Star cactus (Astrophytum asterias)

Star cactus
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Star cactus fact file

Star cactus description

GenusAstrophytum (1)

This small, round cactus is low-domed and spineless, resembling a dead, spineless sea urchin in appearance. The disc-shaped body is divided into 7 - 10 sections, known as ribs; in the middle of each rib there are woolly areoles(2). The body is a greenish-brown colour and may appear speckled from its covering of white scales (4). The flowers of this cactus are yellow with red bases and the outer parts are very woolly (2). Green to pink oval fruits are produced; the outside coat is covered with woolly hairs (4).

Biznaga-algononcillo de Estrella.
Flower diameter: 3.5 - 5 cm (2)
Plant diameter: 5 - 10 cm (2)

Star cactus biology

Reproduction takes place via sexual outcrossing through cross-pollination; star cacti reach sexual maturity after a few years, when they have attained 2 - 3 cm in diameter (2). Flowers are produced from March to June and fruiting occurs from April to June; the specific pollinators have not been identified but are thought to be insects (5).


Star cactus range

Star cactus is found in the state of Texas in the United States (1) and in Mexico, to the east of the Sierra Madre Oriental mountain range (2). Previously more abundant, this species is today restricted to a single 200-acre site in Texas, where there are around 2,000 individuals (5), and a few small sites in the state of Tamaulipas, Mexico (6).


Star cactus habitat

Today this species is associated with thorn scrub, amongst rocky ground; it may have previously occupied richer, flat grasslands that have since been developed (2).


Star cactus status

Classified as Vulnerable (VU - B2ab(v)) on the IUCN Red List 2002 (1), and listed on Appendix I of CITES (3).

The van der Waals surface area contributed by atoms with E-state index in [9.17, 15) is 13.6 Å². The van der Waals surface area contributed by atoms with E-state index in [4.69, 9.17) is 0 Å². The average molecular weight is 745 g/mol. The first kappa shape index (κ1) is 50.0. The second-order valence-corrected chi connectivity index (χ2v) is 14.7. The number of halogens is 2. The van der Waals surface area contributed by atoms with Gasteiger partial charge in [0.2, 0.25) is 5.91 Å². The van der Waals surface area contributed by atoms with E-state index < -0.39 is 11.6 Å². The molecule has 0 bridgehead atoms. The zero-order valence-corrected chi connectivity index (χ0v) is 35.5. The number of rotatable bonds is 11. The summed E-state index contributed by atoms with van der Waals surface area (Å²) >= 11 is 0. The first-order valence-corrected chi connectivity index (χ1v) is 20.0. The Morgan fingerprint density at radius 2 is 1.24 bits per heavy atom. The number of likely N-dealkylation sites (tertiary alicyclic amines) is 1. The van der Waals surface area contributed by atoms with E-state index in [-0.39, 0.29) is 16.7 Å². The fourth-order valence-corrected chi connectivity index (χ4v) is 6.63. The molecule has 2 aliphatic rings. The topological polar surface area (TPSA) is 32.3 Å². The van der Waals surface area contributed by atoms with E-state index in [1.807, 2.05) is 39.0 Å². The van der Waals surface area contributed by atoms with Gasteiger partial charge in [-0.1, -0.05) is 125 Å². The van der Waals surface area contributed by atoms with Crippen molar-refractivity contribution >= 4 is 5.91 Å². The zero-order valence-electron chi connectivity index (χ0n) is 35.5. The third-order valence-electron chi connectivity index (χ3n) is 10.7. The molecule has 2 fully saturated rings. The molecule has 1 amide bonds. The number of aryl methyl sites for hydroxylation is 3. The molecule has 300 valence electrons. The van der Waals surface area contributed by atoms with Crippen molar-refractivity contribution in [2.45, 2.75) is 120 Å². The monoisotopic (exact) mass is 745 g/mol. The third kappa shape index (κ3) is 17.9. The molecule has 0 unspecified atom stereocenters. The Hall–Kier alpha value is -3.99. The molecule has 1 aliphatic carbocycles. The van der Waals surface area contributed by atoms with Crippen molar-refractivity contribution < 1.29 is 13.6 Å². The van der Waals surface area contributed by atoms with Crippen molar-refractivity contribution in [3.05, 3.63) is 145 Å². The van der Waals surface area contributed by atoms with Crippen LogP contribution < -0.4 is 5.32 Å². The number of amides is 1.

IUCN Red List species status – Vulnerable


Star cactus threats

The star cactus is now extremely rare in the wild, and only a few widely separated populations are known to persist today (2). This attractive and unusual cactus has been highly valued in the commercial cactus trade and over-collection has resulted in the local extinction of some populations. Despite protection, illegal collection continues to threaten the future of this species (4). Habitat destruction has been, and remains, the major cause of the decline in this species; vast areas have been converted to agriculture and road construction (5). In Texas, mechanical and chemical bush clearing techniques together with the introduction of invasive grasses have had devastating effects (5).


Star cactus conservation

International trade in wild-collected star cacti is prohibited by its listing on Appendix I of the Convention on International Trade in Endangered Species (CITES) (3). This species is also protected under Mexican law and is listed as Endangered by the U.S. Fish & Wildlife Service (7). Star cacti have been grown in cultivation since the 1840s and are now widely propagated from seed; it is hoped that this will help alleviate the pressure on wild populations of this cactus (2). The U.S. Fish & Wildlife Service have drafted a Recovery Plan in an attempt to secure the future of this species (5). The Recovery Plan highlights the need to protect existing populations, carry out research into possible new populations and to develop a formal conservation agreement between the United States and Mexico (5).


Find out more



Authenticated (20/3/03) by Dr Nigel Taylor, Royal Botanic Gardens, Kew.



In cacti, the felted or woolly, cushion-like structures from which spines grow, flowers develop and new stems arise.
The transfer of pollen between flowers on different plants.


  1. IUCN Red List (February, 2003)
  2. Anderson, E.F., Arias Montes, S. & Taylor, N.P. (1994) Threatened Cacti of Mexico. Royal Botanic Gardens, Kew.
  3. CITES (February, 2003)
  4. Texas Parks and Wildlife (February, 2003)
  5. Star Cactus Draft Recovery Plan (February, 2003)
  6. Taylor, N. (March, 2003) Royal Botanic Gardens, Kew. Pers. comm.
  7. U.S. Fish & Wildlife Service (February, 2003)

Image credit

Star cactus  
Star cactus

© Lisa Williams/The Nature Conservancy

Lisa Williams"


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